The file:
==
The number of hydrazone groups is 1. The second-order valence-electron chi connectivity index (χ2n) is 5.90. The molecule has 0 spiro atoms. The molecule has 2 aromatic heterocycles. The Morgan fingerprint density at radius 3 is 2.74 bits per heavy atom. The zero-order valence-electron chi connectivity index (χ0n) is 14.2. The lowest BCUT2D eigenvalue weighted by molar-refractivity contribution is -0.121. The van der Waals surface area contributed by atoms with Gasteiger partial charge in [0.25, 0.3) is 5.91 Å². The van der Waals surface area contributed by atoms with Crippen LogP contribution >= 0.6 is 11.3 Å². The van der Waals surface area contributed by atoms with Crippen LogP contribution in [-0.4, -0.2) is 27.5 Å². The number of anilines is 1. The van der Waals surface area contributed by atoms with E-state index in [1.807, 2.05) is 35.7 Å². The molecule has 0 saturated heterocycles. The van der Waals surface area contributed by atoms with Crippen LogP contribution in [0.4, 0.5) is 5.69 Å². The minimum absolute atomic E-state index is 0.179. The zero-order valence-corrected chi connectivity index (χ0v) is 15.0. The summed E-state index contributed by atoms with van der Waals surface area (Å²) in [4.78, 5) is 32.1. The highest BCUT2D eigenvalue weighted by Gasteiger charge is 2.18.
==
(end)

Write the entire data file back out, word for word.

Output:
The number of hydrazone groups is 1. The second-order valence-electron chi connectivity index (χ2n) is 5.90. The molecule has 0 spiro atoms. The molecule has 2 aromatic heterocycles. The Morgan fingerprint density at radius 3 is 2.74 bits per heavy atom. The zero-order valence-electron chi connectivity index (χ0n) is 14.2. The lowest BCUT2D eigenvalue weighted by molar-refractivity contribution is -0.121. The van der Waals surface area contributed by atoms with Gasteiger partial charge in [0.25, 0.3) is 5.91 Å². The van der Waals surface area contributed by atoms with Crippen LogP contribution >= 0.6 is 11.3 Å². The van der Waals surface area contributed by atoms with Crippen LogP contribution in [-0.4, -0.2) is 27.5 Å². The number of anilines is 1. The van der Waals surface area contributed by atoms with E-state index in [1.807, 2.05) is 35.7 Å². The molecule has 0 saturated heterocycles. The van der Waals surface area contributed by atoms with Crippen LogP contribution in [0.4, 0.5) is 5.69 Å². The minimum absolute atomic E-state index is 0.179. The zero-order valence-corrected chi connectivity index (χ0v) is 15.0. The summed E-state index contributed by atoms with van der Waals surface area (Å²) in [4.78, 5) is 32.1. The highest BCUT2D eigenvalue weighted by Gasteiger charge is 2.18.